47th District Congresswoman Loretta Sanchez at the Election Night celebration in Santa Ana's Plaza of the Artists. (Photo by: Kenny Rivera)
Congresswoman Loretta Sanchez at the Election Night celebration in Santa Ana’s Plaza of the Artists. (Photo by: Kenny Rivera)

The answer is, “Proposition 14.”

As more and more candidates line up to run for the 46 Congressional District (covering almost half of Little Saigon) replacing the incumbent Loretta Sánchez as she runs for the U.S. Senate, a question often comes up: Wouldn’t all the jostling be for naught if Rep. Sanchez changes her mind and just goes for a safe re-election? After all, California Attorney General Kamala Harris has pretty much locked up Democratic support, no?

This question has popped up often. But the answer is, not really. The idea that there’s no way Sanchez can beat Harris in the Democratic primary is faulty. Not because Sanchez has more Dem votes than Harris; she probably doesn’t. But because of the way California primary election works.

You may have forgotten this, because watching the Republican presidential candidates may have conditioned you (me too!) into thinking all primary elections are partisan.

Not so in California this year. In 2010, voters passed Prop. 14. As a result, starting in 2012, our primary elections are top-two, non-partisan. All candidates from all parties run against one another, and the top two go into the primary.

That’s why headlines like the San Francisco Chronicle’s “Loretta Sanchez to challenge Kamala Harris in Senate primary” is misleading. Sanchez does not have to beat Harris in the primary. She only has to beat all other candidates in the primary and end at number two.

So far, that looks pretty likely. There are no other serious Democratic candidates, and the Republican candidates have no chance either.

If Harris and Sanchez end up as the top two, the two Democrats would face each other in the general election.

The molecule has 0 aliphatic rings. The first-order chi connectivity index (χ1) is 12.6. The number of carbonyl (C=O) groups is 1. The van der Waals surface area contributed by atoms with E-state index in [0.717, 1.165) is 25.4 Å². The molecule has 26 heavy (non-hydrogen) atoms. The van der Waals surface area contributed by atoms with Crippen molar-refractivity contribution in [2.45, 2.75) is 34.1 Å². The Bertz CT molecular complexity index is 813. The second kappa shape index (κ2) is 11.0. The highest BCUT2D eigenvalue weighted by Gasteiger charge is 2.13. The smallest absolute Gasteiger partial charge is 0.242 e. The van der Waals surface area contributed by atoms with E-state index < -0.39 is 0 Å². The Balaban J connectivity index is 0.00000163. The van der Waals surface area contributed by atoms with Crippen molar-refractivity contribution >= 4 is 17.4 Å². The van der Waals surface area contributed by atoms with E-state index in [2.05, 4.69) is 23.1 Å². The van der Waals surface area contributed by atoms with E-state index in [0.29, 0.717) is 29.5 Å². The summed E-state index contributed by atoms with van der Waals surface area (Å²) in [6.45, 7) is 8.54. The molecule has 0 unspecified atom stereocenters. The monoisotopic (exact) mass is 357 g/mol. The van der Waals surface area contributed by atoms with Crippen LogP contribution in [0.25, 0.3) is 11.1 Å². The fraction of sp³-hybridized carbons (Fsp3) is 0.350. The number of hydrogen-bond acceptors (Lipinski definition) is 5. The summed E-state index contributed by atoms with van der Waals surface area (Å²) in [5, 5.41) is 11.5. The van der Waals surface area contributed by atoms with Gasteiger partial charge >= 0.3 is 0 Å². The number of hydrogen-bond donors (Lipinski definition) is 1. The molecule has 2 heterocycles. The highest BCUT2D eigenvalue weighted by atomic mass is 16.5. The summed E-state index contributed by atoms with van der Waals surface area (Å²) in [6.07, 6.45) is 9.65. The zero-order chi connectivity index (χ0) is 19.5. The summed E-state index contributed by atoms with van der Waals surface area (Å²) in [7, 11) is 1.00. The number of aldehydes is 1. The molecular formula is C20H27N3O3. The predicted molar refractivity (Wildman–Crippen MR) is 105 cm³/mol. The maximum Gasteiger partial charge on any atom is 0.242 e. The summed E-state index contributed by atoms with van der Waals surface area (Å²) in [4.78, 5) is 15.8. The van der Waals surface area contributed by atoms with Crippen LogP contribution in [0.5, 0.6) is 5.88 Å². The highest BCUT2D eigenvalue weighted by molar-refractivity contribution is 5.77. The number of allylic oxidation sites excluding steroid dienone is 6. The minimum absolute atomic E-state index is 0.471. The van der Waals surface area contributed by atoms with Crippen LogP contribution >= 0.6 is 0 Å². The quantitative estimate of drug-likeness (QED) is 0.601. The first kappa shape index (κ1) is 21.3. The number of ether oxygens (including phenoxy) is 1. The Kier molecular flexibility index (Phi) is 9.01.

At that time, Sanchez would hope to collect enough Republican votes to overcome Harris’s advantage in Democratic votes. After all, Sanchez may be liberal by most everybody else’s standard, but in this top-two scenario, she’s the Republicans’ least bad choice.

For example, the American Conservative Union gives Sanchez a low Lifetime rating of 9%.  But that is still higher than her sister Linda Sanchez‘s at 4%, Nancy Pelosi‘s at 3%, and the U.S. Senator she’s hoping to replace, Barbara Boxer‘s at 3%. In fact, of the 38 Democratic members of the House from California, Sanchez ranks as the 8th least liberal. (The ACU only rank legislators, so Harris does not get a ranking.)

That’s why having OC Republican and former Assemblyman Chris Norby say that there’s no better “alternative for a fiscal conservative in the 2016 Senate race” is a big deal.

That’s also why this is a chance of a lifetime for Sanchez. It’s a combination of an open seat, a top-two primary, a Democrat more liberal than her, and a non-existent Republican field. An opportunity like this will probably never come again.

And that’s why all those other candidates trying to replace Sanchez really should not have to worry about her walking back from her Senate dreams.

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